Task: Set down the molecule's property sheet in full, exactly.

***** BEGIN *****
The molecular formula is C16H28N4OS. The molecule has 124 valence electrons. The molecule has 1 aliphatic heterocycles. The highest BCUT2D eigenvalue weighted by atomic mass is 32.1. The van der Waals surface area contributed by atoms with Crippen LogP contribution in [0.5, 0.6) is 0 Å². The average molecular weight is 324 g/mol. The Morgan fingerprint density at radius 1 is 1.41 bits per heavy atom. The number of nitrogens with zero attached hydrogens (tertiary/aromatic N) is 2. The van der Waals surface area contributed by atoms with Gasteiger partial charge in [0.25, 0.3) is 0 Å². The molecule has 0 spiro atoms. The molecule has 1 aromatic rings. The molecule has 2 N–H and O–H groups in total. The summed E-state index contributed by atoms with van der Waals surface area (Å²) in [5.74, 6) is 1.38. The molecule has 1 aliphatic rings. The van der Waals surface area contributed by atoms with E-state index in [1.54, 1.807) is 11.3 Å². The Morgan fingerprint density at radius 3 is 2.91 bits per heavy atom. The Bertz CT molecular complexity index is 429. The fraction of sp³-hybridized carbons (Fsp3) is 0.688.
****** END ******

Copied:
The molecular formula is C16H28N4OS. The molecule has 124 valence electrons. The molecule has 1 aliphatic heterocycles. The highest BCUT2D eigenvalue weighted by atomic mass is 32.1. The van der Waals surface area contributed by atoms with Crippen LogP contribution in [0.5, 0.6) is 0 Å². The average molecular weight is 324 g/mol. The Morgan fingerprint density at radius 1 is 1.41 bits per heavy atom. The number of nitrogens with zero attached hydrogens (tertiary/aromatic N) is 2. The van der Waals surface area contributed by atoms with Gasteiger partial charge in [0.25, 0.3) is 0 Å². The molecule has 0 spiro atoms. The molecule has 1 aromatic rings. The molecule has 2 N–H and O–H groups in total. The summed E-state index contributed by atoms with van der Waals surface area (Å²) in [5.74, 6) is 1.38. The molecule has 1 aliphatic rings. The van der Waals surface area contributed by atoms with E-state index in [1.54, 1.807) is 11.3 Å². The Morgan fingerprint density at radius 3 is 2.91 bits per heavy atom. The Bertz CT molecular complexity index is 429. The fraction of sp³-hybridized carbons (Fsp3) is 0.688.